3. The learned Judge then directed the jury with regard to the offence charged under Section 412. His charge on this point contains serious mis-directions. He said as follows:

The law allows, you to assume that if stolen property is found in a man's, possession, he knows at to be stolen property until kit proves the contrary.

4. This Court has pointed out again and again that in cases of receiving, the onus of proof never passes to the accused. The Crown must prove guilty knowledge. Under Section 114(a) of the 'Evidence Act, the Court may presume that a man who is in possession of stolen goods soon after the theft is either the thief or has received the goods knowing them to be stolen unless he can account for his possession. If he gives an account of his possession which may reasonably be true, though the jury are not convinced that it is true, and there is no other evidence of his guilty knowledge, the prison-eras entitled to an acquittal. There is no obligation to prove that the property is his. All that he is required to do is to give an account, and if that account may reasonably be true, though nevertheless the jury may not be convinced that it is true, he must be acquitted, because the Crown have failed to, satisfy the onus which always remains upon them to prove his guilty knowledge. In the hope that his principle of law may someday be appreciated by the learned Judges in the Subordinate Courts, I again refer to the judgment of Lord Reading, Lord Chief Justice in the case of Isaac Scheme and Jacob Abramoviteh 11 Cr. App. Rep. 45, which has been referred to on several occasions in the judgments of this Court.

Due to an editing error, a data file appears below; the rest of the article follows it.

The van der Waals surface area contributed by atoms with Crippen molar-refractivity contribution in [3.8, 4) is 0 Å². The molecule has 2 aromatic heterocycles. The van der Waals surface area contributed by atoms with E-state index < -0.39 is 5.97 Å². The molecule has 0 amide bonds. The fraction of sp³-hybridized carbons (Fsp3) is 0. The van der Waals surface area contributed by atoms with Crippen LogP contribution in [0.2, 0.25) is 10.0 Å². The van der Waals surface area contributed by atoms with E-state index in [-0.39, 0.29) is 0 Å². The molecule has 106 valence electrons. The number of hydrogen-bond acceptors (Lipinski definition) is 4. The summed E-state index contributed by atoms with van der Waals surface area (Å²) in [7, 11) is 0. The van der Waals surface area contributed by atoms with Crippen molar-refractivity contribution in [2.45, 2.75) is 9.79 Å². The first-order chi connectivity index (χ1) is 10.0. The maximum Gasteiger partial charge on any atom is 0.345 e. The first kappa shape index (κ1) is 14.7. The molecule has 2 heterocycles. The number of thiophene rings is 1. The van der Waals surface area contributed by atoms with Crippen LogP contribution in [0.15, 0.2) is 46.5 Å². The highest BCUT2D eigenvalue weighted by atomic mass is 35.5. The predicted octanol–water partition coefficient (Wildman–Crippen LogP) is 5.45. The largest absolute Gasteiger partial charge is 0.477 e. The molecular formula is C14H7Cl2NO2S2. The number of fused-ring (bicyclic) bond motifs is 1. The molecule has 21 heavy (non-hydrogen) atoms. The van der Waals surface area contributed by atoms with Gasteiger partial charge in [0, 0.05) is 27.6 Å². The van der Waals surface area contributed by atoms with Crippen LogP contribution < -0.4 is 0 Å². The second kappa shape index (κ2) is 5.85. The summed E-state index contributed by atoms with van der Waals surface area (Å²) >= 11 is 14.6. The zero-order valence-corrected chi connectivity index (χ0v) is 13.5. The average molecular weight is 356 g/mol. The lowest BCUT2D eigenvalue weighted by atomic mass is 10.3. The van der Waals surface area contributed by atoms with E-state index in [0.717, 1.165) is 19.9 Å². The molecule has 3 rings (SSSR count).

5. The learned Judge went on to say that:

the accused has not proved this and, therefore, if you are satisfied, that the thala found in his house was property stolen from Ram Chand's house, you can presume that the accused had it dishonestly. You have to decide whether he knew that it came to him from this dacoity.

6. The whole of this paragragh clearly amounted to a mis-direction. The evidence with Regard to this thala is that it was identified by Ram Chand and his family as belonging to them. It was found in the accused's bari. At the trial he stated that it belonged to him or to his wife, and that he obtained it as part of his share in a partition between him and his brothers in July ,1933, that is, about a year before the date of this dacoity. It is an ordinary common plate used in every Hindu household. Ram Chand and his family said that it had been in their house for five years they could recognise it. The learned Judge pointed out to the jury that it was a common article of domestic use and asked them to consider whether they would be able to accept the evidence of the complainant that the thala was, in fact, his. One witness said that the accused did not claim the thala when it was found by the daroga in his house. Finally, the learned Judge suggested that if they came to the conclusion that the thala belonged to the complainant and had been stolen in the dacoity and that it had been found in the possession of the accused within 14 days afterwards as stated in the evidence, then they might presume either that he was the thief or that he received it, knowing that it was stolen in the dacoity. That again, is a misdirection.

7. Upon the facts disclosed in this case, the only offence of which this accused could have been convicted was one of receiving under Section 411, and that by making use of the presumption under Section 114 (a) of the Evidence Act. It is just possible that upon a proper direction, this accused might have been convicted under that section. But in view of the fact that he gave an explanation which might reasonably be true that the plate was his and that it was a common article used in every Hindu household, we do not think it necessary to send this case back for re-trial. Owing to the mis-directions to which I have referred, the conviction and sentence must be set aside and the accused acquitted.

Jack, J.

8. I agree.